Truth to tell, however, I could write several dozen of these lists – the X’s, Q’s, and Z’s would get tough after a while – and not exhaust the limitless possibilities of thankfulness. If I’ve learned anything from recent experience, it’s not to take anything or anyone in my life for granted.

Before I delve into this year’s alphabetical progression, I’m going to take time for some special acknowledgments that belong on a list all to themselves.

I’m thankful for every moment of every day KJ and I were blessed to share together. Like all couples, we had glorious times and dark days, sunshine and struggle, soaring heights and devastating lows. Through it all, we never stopped loving each other. KJ’s quiet influence made me a better man, and a better human being. I would not be the me I am today without her. There’s a pretty fair argument to be made that I would not even be alive today without her. She has been the single most powerful presence in my life. She was my lover, my companion, my good right hand, and my very best and closest friend. I miss her terribly. I am grateful for all that she gave me, and I am especially grateful that she is now at peace.

I’m thankful for The Daughter, who, like her mother before her, makes me a better person just by being around me. KM has been a model of strength and perseverance throughout her mother’s illness, and in the aftermath of her death. She is everything any father could ask a daughter to be – kind, respectful, sweet, helpful, diligent in her studies, and quite often, wickedly funny. You would love her if you knew her, because everyone who knows her already does. She will graduate from university in May after just four years, even though her entire college career has been overshadowed by her mother’s failing health. You go, Supergirl — I am more proud of you than you will ever know.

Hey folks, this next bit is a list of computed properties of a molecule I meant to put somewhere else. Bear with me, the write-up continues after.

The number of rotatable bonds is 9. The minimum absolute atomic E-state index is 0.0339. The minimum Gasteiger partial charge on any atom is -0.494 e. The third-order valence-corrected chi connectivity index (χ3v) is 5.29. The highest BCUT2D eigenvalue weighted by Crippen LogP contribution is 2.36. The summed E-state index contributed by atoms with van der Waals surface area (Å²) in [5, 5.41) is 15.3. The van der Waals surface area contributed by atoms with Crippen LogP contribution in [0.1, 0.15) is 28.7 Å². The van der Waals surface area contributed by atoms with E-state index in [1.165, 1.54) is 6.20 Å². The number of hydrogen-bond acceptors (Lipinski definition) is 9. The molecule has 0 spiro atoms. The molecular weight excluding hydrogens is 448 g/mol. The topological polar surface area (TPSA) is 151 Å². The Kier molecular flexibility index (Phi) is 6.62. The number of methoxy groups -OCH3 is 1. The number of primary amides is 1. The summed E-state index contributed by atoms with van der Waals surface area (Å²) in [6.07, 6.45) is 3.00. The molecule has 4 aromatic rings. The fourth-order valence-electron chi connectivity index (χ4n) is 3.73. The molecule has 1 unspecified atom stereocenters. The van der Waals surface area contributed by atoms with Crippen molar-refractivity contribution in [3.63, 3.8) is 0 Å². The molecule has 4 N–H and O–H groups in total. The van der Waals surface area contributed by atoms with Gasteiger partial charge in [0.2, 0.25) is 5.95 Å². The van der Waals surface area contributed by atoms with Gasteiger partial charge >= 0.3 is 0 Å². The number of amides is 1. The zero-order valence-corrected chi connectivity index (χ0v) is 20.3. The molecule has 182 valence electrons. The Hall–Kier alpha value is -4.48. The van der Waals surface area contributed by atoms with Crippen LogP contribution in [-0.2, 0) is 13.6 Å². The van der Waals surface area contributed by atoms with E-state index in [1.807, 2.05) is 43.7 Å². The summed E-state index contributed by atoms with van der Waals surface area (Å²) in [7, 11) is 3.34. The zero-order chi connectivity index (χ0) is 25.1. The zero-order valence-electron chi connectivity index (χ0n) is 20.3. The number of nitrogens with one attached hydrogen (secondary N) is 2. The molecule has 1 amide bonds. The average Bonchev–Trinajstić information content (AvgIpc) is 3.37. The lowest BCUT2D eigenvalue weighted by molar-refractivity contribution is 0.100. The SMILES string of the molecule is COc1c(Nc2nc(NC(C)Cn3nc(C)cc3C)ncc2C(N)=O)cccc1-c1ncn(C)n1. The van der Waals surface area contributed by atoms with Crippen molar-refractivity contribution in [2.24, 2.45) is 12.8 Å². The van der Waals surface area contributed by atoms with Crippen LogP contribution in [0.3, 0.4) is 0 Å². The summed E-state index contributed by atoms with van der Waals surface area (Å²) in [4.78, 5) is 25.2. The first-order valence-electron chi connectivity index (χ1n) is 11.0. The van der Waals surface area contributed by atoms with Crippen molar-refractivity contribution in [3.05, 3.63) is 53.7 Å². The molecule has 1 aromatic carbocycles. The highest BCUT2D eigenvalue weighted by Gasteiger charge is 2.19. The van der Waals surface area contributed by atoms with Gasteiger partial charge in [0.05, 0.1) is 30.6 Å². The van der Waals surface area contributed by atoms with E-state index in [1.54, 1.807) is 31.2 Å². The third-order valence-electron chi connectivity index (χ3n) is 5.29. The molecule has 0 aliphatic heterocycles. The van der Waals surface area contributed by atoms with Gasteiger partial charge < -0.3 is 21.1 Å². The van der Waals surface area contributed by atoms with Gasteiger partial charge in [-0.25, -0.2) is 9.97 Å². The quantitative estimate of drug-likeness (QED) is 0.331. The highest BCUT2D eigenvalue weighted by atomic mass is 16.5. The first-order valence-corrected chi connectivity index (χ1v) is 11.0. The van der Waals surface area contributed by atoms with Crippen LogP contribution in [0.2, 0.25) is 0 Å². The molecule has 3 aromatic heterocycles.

I’m thankful for my parents-in-law, whose support and compassion has been invaluable in these haunted times. They have never stopped regarding me as their son, even though, technically speaking, the contractual connection between us no longer exists. This hard road would have been impassable without them sharing it with The Daughter and me. I will be forever grateful to them for all their help, encouragement, and love.

I’m thankful for the three communities of people whose fellowship has buoyed me over the tempest this year: my church family; my chorus family – the incomparable men of Voices in Harmony, and their significant others; and the family of Bay Area voice actors with whom I work and study at Voicetrax San Francisco. All of them have aided me in ways of which they are likely not even aware. I love them, every one.

And now, in keeping with our long-standing tradition, I’m also thankful for…

Abby, my personal assistant. Her typing is abysmal, her filing skills nonexistent, and she leaves her toys and chew bones strewn about the office, but she’s as warm and furry as any daily companion could ever be.

My BlackBerry Torch. It’s hard now to imagine how I functioned for so many years without a smartphone. It has made life easier and more organized in ways that I’d never have imagined – especially considering the fact that I rarely use the actual phone. The e-mail access, text messaging, GPS navigation, and instant updates from the Weather Channel and ESPN all pay for themselves ten times over.

Comic Art Fans, the home of my online art gallery and those of hundreds of other comic art collectors. The estimable Bill Cox has built, and continues to refine, an invaluable resource for participants in our hobby – and doesn’t even make us pay for the privilege of using it unless we choose to. (I do. Gladly.)

Dragon NaturallySpeaking, the nonpareil voice-recognition software by Nuance Communications. I’m now on my third iteration of Dragon, and the program just keeps getting better and better. It’s an incredible timesaver for clumsy typists like myself. In fact, I’m dictating this blog post with it.